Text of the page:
The World Bank Group has highlighted the benefits of parametric insurance, also known as index insurance, in many parts of the world that are vulnerable to extreme weather and climate-related catastrophes.
Parametric insurance pays out based on a pre-determined index (such as storm warning signals or rainfall levels) for damage caused by natural catastrophes. This is unlike traditional insurance, where insurers have to survey the actual property for damage. It is said to allow a quicker and more objective claims settlement process, which, according to the World Bank Group, has huge potential in improving risk management and helping alleviate poverty.
The article’s author, Ceyla Pazarbasioglu, senior director of the finance & markets global practice for the World Bank Group, explained: “Through the Global Index Insurance Facility (GIIF), the World Bank Group is fully committed to the development of local capacity to create, evaluate, price, and distribute index insurance products to help the vulnerable build resilience against natural disasters, climate risks, and food insecurity.”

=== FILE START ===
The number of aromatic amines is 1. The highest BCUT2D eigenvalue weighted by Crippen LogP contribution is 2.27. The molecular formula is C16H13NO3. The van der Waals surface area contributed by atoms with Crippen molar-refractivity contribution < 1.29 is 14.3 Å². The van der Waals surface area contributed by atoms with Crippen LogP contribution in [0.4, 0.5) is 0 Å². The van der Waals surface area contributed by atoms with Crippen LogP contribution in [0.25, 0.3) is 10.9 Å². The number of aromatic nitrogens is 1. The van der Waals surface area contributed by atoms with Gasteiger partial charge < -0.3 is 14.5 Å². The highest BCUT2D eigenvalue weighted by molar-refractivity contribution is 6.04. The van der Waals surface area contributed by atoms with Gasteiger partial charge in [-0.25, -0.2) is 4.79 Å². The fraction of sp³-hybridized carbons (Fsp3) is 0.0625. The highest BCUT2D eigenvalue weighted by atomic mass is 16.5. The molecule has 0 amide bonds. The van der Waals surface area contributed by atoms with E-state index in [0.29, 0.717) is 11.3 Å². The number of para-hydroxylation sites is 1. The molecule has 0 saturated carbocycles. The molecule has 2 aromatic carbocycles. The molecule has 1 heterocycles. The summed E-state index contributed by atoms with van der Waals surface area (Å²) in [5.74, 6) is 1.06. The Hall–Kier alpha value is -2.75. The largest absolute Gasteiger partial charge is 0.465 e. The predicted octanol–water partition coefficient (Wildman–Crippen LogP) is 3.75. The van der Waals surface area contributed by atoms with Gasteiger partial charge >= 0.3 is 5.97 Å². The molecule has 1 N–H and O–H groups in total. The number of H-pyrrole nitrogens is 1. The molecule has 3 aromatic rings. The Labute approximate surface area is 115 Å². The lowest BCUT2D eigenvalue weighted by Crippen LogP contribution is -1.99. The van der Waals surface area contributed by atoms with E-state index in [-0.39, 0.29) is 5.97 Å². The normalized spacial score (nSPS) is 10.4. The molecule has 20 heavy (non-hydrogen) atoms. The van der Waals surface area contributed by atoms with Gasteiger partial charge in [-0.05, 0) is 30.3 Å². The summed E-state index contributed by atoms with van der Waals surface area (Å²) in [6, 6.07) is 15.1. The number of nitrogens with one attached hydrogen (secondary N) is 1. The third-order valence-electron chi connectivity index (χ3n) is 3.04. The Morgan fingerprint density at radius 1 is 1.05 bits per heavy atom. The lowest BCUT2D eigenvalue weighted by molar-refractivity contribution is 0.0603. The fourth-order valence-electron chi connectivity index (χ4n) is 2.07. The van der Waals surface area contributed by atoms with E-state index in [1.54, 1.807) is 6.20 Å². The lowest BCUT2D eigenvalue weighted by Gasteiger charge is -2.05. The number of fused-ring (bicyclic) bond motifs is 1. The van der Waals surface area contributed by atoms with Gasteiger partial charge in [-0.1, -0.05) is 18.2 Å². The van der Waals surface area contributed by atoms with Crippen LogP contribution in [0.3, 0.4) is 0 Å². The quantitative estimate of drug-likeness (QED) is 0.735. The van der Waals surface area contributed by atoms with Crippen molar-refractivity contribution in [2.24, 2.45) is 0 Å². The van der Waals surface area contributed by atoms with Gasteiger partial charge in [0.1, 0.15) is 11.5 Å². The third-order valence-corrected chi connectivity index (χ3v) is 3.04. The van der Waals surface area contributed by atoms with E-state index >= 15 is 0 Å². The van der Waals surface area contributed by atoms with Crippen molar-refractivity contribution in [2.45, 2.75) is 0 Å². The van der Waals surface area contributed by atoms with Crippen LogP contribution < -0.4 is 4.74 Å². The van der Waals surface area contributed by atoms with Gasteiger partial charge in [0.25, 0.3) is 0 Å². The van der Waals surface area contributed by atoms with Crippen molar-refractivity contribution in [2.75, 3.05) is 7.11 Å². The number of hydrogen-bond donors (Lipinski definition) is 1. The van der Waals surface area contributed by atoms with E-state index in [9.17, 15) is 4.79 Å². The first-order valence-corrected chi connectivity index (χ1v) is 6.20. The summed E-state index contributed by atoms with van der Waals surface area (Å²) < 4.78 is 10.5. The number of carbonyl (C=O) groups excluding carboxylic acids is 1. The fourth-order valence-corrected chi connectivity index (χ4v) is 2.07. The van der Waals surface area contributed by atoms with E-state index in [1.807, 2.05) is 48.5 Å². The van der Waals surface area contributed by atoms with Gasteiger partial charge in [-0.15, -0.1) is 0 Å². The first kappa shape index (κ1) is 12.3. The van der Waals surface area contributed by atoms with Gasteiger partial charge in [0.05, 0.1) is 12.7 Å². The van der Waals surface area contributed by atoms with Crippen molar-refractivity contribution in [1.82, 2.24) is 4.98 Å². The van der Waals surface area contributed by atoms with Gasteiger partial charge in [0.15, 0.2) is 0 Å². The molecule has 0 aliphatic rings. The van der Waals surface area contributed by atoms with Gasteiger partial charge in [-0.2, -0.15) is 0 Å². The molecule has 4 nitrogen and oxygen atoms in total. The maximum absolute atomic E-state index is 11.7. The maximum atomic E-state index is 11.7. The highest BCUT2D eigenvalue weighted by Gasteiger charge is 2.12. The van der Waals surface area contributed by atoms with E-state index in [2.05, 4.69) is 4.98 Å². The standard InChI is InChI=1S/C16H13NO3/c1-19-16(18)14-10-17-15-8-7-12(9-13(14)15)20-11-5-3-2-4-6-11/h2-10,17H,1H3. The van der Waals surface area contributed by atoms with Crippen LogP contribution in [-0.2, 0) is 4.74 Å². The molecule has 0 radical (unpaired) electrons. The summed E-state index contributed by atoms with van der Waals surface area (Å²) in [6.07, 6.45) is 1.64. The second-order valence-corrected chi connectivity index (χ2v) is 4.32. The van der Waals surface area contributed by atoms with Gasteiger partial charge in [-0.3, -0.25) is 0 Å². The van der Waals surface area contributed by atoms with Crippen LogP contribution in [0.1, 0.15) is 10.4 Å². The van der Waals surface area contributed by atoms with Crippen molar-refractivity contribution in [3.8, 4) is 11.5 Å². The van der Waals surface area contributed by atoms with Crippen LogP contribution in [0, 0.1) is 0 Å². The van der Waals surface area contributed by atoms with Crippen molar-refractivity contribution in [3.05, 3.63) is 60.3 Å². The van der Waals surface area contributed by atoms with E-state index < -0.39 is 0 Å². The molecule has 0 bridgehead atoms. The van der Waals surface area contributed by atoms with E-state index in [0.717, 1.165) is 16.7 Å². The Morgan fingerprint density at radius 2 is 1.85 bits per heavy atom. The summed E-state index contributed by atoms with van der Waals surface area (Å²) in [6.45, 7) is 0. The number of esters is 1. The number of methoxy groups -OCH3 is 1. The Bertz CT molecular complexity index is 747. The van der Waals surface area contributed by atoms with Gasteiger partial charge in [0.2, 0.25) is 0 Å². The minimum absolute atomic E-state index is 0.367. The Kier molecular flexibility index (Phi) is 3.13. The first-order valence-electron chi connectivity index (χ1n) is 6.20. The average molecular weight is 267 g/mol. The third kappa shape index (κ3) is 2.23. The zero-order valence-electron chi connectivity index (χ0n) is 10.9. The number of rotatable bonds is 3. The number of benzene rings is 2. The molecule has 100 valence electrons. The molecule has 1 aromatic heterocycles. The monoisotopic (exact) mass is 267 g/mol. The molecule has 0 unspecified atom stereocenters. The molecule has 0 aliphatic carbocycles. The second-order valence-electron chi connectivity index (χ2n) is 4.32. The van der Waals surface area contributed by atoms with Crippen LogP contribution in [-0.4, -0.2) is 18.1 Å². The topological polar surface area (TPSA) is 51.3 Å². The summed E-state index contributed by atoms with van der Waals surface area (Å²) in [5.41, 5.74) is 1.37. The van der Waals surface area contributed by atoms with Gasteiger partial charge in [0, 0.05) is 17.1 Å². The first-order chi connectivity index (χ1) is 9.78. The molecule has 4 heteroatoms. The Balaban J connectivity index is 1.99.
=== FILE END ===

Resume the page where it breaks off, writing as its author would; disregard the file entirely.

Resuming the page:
However, the article also highlighted several challenges to the development of parametric insurance, especially in the emerging markets of Asia and Africa.
“Index insurance is rarely offered by insurers in developing countries, because it is perceived to be a difficult and complicated product to evaluate,” Pazarbasioglu said. “Most insurers still lack the knowledge and technical capacity to develop sustainable and profitable index insurance products.”
The World Bank Group is aiming to close the knowledge gap by releasing a practical guide, titled: Risk Modeling for Appraising Named Peril Index Insurance Products: A Guide for Practitioners
. The guide aims to help the insurance industry learn more about the complex processes of management decision-making, risk modelling, and product design for parametric insurance.
“Better-designed index insurance will better protect the poor and the vulnerable against the challenges posed by natural disasters and climate risks,” Pazarbasioglu concluded.
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